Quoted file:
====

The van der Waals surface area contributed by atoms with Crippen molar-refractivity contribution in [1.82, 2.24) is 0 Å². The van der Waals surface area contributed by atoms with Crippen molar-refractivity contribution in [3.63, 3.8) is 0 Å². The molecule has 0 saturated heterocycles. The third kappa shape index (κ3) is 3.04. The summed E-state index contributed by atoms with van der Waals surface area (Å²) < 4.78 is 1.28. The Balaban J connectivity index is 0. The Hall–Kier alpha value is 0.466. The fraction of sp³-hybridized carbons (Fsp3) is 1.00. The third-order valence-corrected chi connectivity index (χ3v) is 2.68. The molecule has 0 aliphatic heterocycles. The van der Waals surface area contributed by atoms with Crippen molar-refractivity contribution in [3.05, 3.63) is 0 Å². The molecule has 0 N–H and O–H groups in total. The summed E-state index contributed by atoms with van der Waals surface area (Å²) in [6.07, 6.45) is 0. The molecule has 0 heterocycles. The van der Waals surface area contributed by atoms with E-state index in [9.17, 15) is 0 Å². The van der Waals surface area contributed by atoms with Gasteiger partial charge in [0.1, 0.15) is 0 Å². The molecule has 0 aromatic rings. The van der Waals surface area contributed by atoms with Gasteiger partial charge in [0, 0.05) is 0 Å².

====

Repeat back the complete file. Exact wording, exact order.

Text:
The van der Waals surface area contributed by atoms with Crippen molar-refractivity contribution in [1.82, 2.24) is 0 Å². The van der Waals surface area contributed by atoms with Crippen molar-refractivity contribution in [3.63, 3.8) is 0 Å². The molecule has 0 saturated heterocycles. The third kappa shape index (κ3) is 3.04. The summed E-state index contributed by atoms with van der Waals surface area (Å²) < 4.78 is 1.28. The Balaban J connectivity index is 0. The Hall–Kier alpha value is 0.466. The fraction of sp³-hybridized carbons (Fsp3) is 1.00. The third-order valence-corrected chi connectivity index (χ3v) is 2.68. The molecule has 0 aliphatic heterocycles. The van der Waals surface area contributed by atoms with Crippen molar-refractivity contribution in [3.05, 3.63) is 0 Å². The molecule has 0 N–H and O–H groups in total. The summed E-state index contributed by atoms with van der Waals surface area (Å²) in [6.07, 6.45) is 0. The molecule has 0 heterocycles. The van der Waals surface area contributed by atoms with E-state index in [9.17, 15) is 0 Å². The van der Waals surface area contributed by atoms with Gasteiger partial charge in [0.1, 0.15) is 0 Å². The molecule has 0 aromatic rings. The van der Waals surface area contributed by atoms with Gasteiger partial charge in [0, 0.05) is 0 Å².